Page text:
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Int J Environ Health Res. 2003 Jun;13 Suppl 1:S81-7.

Handwashing practices and challenges in Bangladesh.

Author information

1
Environment and population Research Center, EPRC, Bangladesh. eprc@bol-online.com

Abstract

Handwashing is universally promoted in health interventions. Studies in Bangladesh and elsewhere have shown a 14 - 40% reduction of diarrhoeal diseases with handwashing. The perceptions and methods related to washing of hands vary widely in Bangladesh. Socio-economic factors are also associated with methods practised. In general, the effectiveness of handwashing practices is poor. Faecal coliform bacteriological counts were reported to be high for both left and right hands. About 85% of women studied who lived in slums and 41% of rural women washed their hands using only water. However, most women rubbed their hands on the ground, or used soil, and rinsed them with water during post-defecation handwashing. Most women claimed that they could not afford to buy soap. Experimental trials showed that use of soap, ash or soil gave similar results when women washed their hands under the same conditions. The washing of both hands, rubbing of hands, and the amount and quality of rinsing water used were found to be important determinants in the reduction of bacterial counts on hands. Although handwashing messages have been revised by most of the main programmes after these studies, there is scope for further improvement, as well as evaluation of their impact.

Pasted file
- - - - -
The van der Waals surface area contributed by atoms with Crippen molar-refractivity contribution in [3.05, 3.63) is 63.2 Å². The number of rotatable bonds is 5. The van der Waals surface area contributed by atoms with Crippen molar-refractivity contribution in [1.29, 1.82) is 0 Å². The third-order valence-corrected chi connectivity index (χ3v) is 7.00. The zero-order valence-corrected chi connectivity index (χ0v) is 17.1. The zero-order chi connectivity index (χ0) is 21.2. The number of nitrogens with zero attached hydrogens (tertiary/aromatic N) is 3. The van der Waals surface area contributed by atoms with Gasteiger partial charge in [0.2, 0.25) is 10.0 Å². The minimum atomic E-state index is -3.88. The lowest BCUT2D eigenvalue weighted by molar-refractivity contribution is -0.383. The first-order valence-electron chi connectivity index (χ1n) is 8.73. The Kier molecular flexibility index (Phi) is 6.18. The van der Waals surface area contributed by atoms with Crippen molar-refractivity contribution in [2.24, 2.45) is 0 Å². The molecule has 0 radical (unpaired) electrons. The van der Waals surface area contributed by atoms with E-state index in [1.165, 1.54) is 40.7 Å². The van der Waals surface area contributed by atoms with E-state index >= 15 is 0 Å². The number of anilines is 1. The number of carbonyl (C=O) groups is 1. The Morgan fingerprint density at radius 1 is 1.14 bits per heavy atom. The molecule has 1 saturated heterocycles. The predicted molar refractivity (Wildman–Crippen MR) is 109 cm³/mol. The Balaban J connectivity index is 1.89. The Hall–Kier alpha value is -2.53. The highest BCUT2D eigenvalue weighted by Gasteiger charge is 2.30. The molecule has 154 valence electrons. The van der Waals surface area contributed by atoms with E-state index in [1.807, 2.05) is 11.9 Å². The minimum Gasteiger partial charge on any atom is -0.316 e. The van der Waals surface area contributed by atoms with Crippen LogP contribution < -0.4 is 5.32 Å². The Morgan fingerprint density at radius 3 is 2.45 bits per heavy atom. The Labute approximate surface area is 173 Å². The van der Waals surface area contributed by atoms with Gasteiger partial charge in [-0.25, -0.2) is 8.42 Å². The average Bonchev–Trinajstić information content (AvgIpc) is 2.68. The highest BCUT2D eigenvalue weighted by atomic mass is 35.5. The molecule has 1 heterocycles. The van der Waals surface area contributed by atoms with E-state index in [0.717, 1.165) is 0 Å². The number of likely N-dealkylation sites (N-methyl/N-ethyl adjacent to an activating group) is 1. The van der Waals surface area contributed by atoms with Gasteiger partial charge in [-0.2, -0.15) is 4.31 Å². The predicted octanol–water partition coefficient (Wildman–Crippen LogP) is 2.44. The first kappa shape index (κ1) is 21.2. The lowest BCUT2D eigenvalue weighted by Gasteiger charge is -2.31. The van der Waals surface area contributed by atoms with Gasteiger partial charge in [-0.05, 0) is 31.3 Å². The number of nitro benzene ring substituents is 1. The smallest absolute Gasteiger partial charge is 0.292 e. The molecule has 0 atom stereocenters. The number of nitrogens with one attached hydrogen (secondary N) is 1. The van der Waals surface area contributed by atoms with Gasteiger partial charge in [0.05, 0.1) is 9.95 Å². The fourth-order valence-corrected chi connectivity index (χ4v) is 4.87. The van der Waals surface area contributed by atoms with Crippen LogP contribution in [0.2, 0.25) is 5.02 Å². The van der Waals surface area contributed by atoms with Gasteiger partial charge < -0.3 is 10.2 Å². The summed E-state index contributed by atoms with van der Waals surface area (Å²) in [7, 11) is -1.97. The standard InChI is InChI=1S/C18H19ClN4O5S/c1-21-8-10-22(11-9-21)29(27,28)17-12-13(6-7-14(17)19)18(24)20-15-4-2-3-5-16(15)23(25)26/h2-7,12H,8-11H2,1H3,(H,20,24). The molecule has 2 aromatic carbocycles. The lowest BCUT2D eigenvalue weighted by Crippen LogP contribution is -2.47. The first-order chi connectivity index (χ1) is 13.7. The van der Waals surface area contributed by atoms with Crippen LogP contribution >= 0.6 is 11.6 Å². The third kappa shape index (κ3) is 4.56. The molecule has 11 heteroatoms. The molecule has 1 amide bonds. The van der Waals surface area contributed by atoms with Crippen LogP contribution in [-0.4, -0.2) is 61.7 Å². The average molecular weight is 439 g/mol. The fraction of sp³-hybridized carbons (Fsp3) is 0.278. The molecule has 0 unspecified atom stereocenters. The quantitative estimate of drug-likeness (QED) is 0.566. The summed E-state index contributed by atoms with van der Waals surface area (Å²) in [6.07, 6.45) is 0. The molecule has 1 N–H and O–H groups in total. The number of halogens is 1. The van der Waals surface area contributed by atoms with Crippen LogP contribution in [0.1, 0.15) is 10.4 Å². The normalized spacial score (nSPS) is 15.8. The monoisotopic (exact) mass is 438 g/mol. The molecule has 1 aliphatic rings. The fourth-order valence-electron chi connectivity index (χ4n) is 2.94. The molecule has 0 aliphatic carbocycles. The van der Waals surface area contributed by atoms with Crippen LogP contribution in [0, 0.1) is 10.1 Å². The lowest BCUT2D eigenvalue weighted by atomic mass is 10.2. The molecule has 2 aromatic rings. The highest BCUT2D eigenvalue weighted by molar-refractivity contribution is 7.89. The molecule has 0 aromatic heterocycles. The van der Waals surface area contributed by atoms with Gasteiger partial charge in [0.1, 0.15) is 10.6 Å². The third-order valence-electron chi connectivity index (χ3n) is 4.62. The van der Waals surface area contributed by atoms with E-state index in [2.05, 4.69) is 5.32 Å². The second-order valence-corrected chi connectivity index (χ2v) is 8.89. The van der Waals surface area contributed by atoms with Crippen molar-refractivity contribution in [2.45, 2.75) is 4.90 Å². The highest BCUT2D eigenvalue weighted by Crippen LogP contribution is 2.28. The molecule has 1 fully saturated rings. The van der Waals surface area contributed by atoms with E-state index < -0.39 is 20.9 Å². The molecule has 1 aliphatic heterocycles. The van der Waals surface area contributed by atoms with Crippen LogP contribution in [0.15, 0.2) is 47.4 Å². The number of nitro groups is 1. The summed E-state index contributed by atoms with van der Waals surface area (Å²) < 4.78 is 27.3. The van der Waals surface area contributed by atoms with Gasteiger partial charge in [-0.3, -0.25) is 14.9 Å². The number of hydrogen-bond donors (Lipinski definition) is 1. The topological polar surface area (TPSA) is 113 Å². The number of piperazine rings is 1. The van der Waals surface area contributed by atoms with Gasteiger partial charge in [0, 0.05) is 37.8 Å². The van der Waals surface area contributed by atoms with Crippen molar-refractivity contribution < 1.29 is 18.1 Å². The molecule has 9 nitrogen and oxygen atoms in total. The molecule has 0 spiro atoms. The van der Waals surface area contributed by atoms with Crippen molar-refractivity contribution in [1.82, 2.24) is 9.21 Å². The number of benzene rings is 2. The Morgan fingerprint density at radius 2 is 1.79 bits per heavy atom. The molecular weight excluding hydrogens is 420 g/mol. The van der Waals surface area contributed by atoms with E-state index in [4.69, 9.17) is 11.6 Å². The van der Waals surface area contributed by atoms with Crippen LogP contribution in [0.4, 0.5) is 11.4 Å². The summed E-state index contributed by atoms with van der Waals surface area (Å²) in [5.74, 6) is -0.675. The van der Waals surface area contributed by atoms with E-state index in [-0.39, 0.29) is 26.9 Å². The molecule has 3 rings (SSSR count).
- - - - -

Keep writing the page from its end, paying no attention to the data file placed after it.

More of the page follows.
PMID:
12775383
DOI:
10.1080/0960312031000102831
[Indexed for MEDLINE]

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